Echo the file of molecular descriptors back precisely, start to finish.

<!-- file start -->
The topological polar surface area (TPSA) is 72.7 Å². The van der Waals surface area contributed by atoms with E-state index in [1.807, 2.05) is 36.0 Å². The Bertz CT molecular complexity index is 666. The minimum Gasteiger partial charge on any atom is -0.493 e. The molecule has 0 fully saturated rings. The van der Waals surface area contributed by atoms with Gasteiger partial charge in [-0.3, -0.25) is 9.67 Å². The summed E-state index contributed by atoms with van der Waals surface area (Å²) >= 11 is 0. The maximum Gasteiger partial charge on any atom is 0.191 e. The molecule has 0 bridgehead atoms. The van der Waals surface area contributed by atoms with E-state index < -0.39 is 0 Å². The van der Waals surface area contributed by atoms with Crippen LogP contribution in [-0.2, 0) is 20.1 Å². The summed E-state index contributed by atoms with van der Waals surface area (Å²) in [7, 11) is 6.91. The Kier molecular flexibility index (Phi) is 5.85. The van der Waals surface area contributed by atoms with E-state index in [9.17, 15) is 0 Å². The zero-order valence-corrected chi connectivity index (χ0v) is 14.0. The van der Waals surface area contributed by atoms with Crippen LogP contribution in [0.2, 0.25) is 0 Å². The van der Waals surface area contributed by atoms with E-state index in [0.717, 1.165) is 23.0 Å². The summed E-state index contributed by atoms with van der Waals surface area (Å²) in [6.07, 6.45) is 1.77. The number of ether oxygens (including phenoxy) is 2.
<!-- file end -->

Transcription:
The topological polar surface area (TPSA) is 72.7 Å². The van der Waals surface area contributed by atoms with E-state index in [1.807, 2.05) is 36.0 Å². The Bertz CT molecular complexity index is 666. The minimum Gasteiger partial charge on any atom is -0.493 e. The molecule has 0 fully saturated rings. The van der Waals surface area contributed by atoms with Gasteiger partial charge in [-0.3, -0.25) is 9.67 Å². The summed E-state index contributed by atoms with van der Waals surface area (Å²) >= 11 is 0. The maximum Gasteiger partial charge on any atom is 0.191 e. The molecule has 0 bridgehead atoms. The van der Waals surface area contributed by atoms with E-state index < -0.39 is 0 Å². The van der Waals surface area contributed by atoms with Crippen LogP contribution in [-0.2, 0) is 20.1 Å². The summed E-state index contributed by atoms with van der Waals surface area (Å²) in [7, 11) is 6.91. The Kier molecular flexibility index (Phi) is 5.85. The van der Waals surface area contributed by atoms with E-state index in [9.17, 15) is 0 Å². The zero-order valence-corrected chi connectivity index (χ0v) is 14.0. The van der Waals surface area contributed by atoms with Crippen LogP contribution in [0.2, 0.25) is 0 Å². The van der Waals surface area contributed by atoms with E-state index in [0.717, 1.165) is 23.0 Å². The summed E-state index contributed by atoms with van der Waals surface area (Å²) in [6.07, 6.45) is 1.77. The number of ether oxygens (including phenoxy) is 2.